Shirley MacLaine is an Oscar-winning American actress, singer, bestselling author, activist and former dancer. Apart from her notable acting career, she has also gained a reputation as an outspoken political and humanitarian activist, specifically civil rights, women’s rights and environmental protection. As well as acting, she has also written numerous books regarding the subjects of metaphysics, spirituality and reincarnation.

She has experienced several past lives including in the harem of high ranking Ottoman Empire official, a Persian entertainer, a Muslim gypsy girl in Spain and a Lemurian (a human root race that pre-dates Atlantis).

In her 2011 book ‘I’m Over All That: and Other Confessions’ she shares her thoughts on reincarnation and reveals several past lives she believes she’s had. Below is an extract.

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Probably one of the reasons why reincarnation makes sense to me is because I understand how each one of us is so many people. When we open up and allow our soul’s memory to emerge and express itself, we can be amazed at the talent for multiple personalities we each have. I don’t mean multiple personalities in the sense of a psychological disorder. I mean each of us has had multiple experiences in past lifetimes that equip our souls with memories and intuitions that can’t be explained any other way. How did I know and recognize streets and temples when I first went to India? Why did I find myself speaking Portuguese when I was in Brazil? Each human being can point to any number of similar experiences, specific moments that make them wonder why and how they know what they know.

… When one understands karma, reincarnation—physical re-embodiment of the soul—is paramount. “What the soul sows, so shall it reap.” This means that every human soul is in control of his or her destiny, depending on what each human needs to work on the next time around. The soul lives on and the learning of self continues.

Androgynous Being

I vividly remember being androgynous in the Lemurian (pre-Atlantis) time period. My state of being and that of others around me was peaceful and serene. Procreation occurred through the power of the mind in deep meditation. Each of us had male and female genitalia, but what was important was the desire of the soul, which was made manifest through connecting to the God source. Each human had an equal vibration of yin and yang, female and male.

At some point in Lemurian history, some of us became intrigued with the idea of dividing the yin and the yang vibration so we could observe the other with more objectivity. I was one of those who agreed to participate in what came to be called sexual division. Today, every culture on Earth has a myth that describes the equivalent of Eve being born out of the rib of Adam. Out of one came two. That is what I remember experiencing.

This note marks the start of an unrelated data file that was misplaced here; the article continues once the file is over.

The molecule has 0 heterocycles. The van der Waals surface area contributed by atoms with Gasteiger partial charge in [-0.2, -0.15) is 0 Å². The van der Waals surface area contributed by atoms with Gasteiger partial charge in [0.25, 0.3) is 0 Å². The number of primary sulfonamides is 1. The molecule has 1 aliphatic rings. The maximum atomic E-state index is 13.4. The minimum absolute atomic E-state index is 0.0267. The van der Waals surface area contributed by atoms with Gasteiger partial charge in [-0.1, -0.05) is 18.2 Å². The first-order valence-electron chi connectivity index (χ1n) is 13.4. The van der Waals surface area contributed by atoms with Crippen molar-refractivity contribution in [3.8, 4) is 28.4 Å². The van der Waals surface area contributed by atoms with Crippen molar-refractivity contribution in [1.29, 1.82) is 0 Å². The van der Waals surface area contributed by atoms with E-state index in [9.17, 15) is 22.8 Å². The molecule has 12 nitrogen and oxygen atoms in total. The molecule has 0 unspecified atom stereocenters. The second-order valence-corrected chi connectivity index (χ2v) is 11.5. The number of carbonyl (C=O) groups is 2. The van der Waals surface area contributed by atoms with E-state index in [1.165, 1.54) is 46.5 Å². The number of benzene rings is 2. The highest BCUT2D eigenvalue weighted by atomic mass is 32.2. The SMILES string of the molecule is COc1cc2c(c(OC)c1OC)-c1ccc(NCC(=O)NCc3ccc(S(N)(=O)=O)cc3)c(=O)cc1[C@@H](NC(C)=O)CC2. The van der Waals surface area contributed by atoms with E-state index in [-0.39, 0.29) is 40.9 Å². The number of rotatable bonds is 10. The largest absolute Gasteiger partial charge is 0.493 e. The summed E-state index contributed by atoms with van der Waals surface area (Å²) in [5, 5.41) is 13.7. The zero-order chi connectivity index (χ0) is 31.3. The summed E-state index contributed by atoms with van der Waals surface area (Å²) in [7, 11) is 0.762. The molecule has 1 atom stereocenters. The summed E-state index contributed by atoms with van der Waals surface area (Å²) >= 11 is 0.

I remember the ceremony and the attendant spiritual practitioners and masters. I was immersed in a tank of very thick water which was also infused with light. Each of my seven chakra centres was open and receptive. I felt peaceful and willing to be divided. The spiritual practitioner meditated on a ray of light coming from above, which included all the seven colours of the rainbow—one for each chakra. I joined the meditation of the spiritual practitioners as the light went down the centre of my physical body, separating each chakra in half. We knew in those days that the physical body was what we had created from coagulated thought. We knew we had created our bodies with our celestial thought patterns.

Slowly, my body began to separate into two vibrations—one yin and one yang. Each was equal to the other. I directed my soul to enter the female side of my separated body. On cue, my soul mate, who was present, entered the male side. The sexual division was complete. Out of the androgynous body two were born: one male, one female—each with an inculcated soul. From then on, I felt as a human being that I would always look for my other half.


I had a past-life experience as a harem girl in the home of a pasha in Turkey and became physically nauseous with the memory of my confinement and lack of freedom. I learned how the major religions intersect and witnessed Coptic Christians living peacefully side by side with Muslims.


At Isfahan, I had another past-life experience where I had entertained a large audience at the theatre outside under the stars. I remembered how good the acoustics were and felt the warmth of the summer night.


I remembered being a Muslim gypsy girl who had migrated from Morocco and was living with the Coptic Christians in the hills of Spain. I remembered a cross I wore, which, when I presented it, protected me from the Muslims and the Christians alike. At one point in my present-day walk, I was guided to a jewellery store in a small village along the Camino. I looked in the window and saw the cross I remembered from several hundred years before. I went in and questioned the proprietor. He gave me the same information I remembered from the past-life memory; it had belonged to a gypsy girl (me) from Morocco, and she had used it for protection. I bought the cross (my only purchase on the trek) and always take it with me when I leave home.

In an interview with New York Times in 2017 she said, “I used to get a lot of teasing about the metaphysics. But lately it’s stopped. People are beginning to have past-life memories of their own. I guess a lot of them have come to realise that what I did with ‘Out on a Limb’ was make it O.K. to talk about these things in public”. In her 1983 book, ‘Out on a limb’ she details her spirituality beliefs.